Another anxious shift. “Oh. Um, twenty-two…” Though he couldn’t be much younger than she… right? Except her eyes were old, and her manner… ageless. It didn’t fit, somehow, with the body of a young woman. She was really skinny, too. Not anorexic. But like she didn’t eat nearly enough. And she had bags under her eyes, mostly hidden by a touch of make-up, but there. “Nightmares?” It just came out, a blurt that he hadn’t fully thought through.
He jumped. “Itai!” he yelped, casting a wide-eyed look at Ruby as Arana laughed. He reached down to rub his now sore shin.
Arana ignored the question. “Twenty two… so young. How long have you been practicing, boyo?”
Kai blinked at the nickname, then shook his head. “Um, years,” he hedged. No need to tell her how many.
She nodded. “Interesting. What do you focus on?”
“Auras,” he mumbled. Not exactly a lie. “Erm… power… stuff like that…”
“Souls, you mean,” she deadpanned, and quirked a brow at his stunned look. “I’ve met a couple, over the years. None so young or powerful as you, nor male. Soul manipulators tend to get catty.”
He blushed, embarrassed at being caught fudging the truth. “Oh… Um… do you mind if… I ask yours?”
“Polite,” she said agreeably. “By all means. Ask.”
And she closed her mouth. He cleared his throat and shifted, then clued in. “Oh… um, w-what do you focus on?” he asked. Man, not even talking to Chang-dono had been this nerve-wracking! Then again, he knew who and what Chang-dono was. This woman was a mystery.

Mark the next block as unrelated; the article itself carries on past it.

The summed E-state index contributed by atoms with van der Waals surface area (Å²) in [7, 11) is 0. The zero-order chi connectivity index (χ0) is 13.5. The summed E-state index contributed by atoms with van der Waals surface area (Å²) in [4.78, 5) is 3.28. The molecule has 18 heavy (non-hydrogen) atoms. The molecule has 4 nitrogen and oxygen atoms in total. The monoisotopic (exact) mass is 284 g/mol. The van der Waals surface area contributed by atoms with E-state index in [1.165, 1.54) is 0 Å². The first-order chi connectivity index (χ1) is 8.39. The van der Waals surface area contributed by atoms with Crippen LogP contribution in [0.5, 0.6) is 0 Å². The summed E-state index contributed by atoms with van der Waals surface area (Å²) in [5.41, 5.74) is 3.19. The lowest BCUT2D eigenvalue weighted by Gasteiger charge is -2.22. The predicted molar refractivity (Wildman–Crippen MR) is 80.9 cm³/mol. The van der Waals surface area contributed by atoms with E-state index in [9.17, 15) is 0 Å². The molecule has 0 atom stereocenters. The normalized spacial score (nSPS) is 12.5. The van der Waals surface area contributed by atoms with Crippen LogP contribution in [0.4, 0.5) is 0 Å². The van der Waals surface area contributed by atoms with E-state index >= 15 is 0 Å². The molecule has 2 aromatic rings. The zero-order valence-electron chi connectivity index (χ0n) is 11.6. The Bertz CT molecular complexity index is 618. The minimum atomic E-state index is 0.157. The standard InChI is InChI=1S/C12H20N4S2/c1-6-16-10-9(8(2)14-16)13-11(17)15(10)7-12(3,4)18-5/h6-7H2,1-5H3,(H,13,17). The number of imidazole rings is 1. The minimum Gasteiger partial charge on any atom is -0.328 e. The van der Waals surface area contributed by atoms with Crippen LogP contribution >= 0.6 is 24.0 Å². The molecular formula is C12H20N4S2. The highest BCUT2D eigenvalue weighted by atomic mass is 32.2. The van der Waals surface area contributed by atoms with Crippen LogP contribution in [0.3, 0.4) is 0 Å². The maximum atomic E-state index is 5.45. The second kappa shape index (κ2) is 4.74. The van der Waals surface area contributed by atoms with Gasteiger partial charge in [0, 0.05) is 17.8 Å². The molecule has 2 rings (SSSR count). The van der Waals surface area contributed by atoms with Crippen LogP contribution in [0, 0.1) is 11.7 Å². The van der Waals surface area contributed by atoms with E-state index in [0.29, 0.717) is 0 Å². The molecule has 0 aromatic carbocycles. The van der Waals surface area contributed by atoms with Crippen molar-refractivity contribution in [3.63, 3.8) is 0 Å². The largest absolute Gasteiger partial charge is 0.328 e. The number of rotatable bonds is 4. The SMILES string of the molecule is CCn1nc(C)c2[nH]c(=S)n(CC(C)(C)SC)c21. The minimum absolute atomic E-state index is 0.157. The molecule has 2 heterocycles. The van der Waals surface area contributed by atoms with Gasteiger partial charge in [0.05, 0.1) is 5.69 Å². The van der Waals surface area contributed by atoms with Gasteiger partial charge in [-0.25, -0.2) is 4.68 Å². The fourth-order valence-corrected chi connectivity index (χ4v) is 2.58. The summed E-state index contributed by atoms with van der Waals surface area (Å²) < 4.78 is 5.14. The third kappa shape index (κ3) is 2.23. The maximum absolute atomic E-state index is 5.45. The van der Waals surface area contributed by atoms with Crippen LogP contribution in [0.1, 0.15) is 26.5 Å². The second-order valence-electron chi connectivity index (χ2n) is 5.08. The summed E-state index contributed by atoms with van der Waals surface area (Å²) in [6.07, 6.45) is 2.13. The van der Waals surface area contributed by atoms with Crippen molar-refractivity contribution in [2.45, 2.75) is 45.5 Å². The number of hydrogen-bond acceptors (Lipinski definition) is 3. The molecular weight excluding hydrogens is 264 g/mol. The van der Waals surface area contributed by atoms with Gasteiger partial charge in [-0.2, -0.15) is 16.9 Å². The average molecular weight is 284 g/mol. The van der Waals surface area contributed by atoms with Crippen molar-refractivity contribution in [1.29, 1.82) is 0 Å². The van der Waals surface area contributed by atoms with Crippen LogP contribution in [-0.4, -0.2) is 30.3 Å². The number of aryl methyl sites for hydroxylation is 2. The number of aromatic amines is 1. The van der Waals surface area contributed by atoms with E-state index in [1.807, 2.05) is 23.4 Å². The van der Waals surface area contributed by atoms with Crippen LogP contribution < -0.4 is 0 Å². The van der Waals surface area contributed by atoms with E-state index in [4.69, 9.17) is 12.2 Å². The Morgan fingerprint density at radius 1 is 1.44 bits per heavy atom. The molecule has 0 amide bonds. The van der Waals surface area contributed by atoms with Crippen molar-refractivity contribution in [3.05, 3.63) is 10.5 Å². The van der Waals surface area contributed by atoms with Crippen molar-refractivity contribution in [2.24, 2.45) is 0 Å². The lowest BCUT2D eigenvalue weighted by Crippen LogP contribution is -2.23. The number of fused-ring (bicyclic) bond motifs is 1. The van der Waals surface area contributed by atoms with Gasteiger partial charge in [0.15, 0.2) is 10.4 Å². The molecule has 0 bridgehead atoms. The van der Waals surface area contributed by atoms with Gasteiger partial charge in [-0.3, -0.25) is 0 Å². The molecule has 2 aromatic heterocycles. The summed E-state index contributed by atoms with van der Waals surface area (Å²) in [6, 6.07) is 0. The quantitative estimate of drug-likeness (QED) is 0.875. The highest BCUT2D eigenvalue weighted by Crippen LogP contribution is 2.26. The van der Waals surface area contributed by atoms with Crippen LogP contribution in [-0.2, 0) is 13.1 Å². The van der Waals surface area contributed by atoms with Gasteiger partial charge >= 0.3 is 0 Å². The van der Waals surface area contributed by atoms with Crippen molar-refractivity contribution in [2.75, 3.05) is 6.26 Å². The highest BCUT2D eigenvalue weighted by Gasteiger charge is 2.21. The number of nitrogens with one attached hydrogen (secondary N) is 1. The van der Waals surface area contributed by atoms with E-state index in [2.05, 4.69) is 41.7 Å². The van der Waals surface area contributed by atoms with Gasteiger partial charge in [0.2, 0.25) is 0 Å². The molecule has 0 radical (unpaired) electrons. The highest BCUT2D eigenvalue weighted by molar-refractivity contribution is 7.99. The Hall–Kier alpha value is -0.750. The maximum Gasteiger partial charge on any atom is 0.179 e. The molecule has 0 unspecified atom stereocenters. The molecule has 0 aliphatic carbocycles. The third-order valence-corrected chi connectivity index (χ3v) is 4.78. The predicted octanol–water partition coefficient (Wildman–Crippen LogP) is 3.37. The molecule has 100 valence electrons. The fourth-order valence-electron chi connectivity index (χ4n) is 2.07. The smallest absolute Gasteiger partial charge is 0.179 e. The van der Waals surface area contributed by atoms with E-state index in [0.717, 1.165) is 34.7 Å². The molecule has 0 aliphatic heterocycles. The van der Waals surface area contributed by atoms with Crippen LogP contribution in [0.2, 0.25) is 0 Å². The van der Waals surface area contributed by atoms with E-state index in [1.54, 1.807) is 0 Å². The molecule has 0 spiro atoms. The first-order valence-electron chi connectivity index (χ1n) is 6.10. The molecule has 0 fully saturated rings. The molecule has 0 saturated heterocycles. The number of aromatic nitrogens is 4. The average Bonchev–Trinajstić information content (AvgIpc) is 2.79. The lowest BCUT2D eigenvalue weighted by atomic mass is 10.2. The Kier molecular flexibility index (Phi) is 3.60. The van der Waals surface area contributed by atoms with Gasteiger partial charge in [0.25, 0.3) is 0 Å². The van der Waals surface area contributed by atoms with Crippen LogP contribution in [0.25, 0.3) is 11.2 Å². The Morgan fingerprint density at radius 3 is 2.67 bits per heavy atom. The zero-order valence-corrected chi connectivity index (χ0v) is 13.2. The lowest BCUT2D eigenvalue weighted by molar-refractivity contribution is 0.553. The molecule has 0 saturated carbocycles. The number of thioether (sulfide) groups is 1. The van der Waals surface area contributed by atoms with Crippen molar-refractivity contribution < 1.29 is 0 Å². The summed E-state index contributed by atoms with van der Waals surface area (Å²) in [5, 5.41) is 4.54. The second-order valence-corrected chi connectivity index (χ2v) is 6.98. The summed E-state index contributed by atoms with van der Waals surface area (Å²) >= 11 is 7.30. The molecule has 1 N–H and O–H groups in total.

“Blood.” The answer was prompt, flat. “Life.”
Putting down her cup of tea, Ruby watched the two of them trade words back and forth. So far Kai was doing decently, only needed one swift kick to keep him from being an idiot. Seeing as things were now out in the open between the two of them and she needed more tea…
“Excuse me,” she said, standing and collecting a few empty plates. “I’m going for more tea. Eat that,” she commanded the older woman before she left. The salad had barely been touched.
Arana stuck her tongue out after the departed girl, prompting a smile from Kai. “Now that the guard dog’s gone. What did you really want?” she asked once the girl was out of earshot.
Kai’s eyes narrowed fractionally. “Who are you?”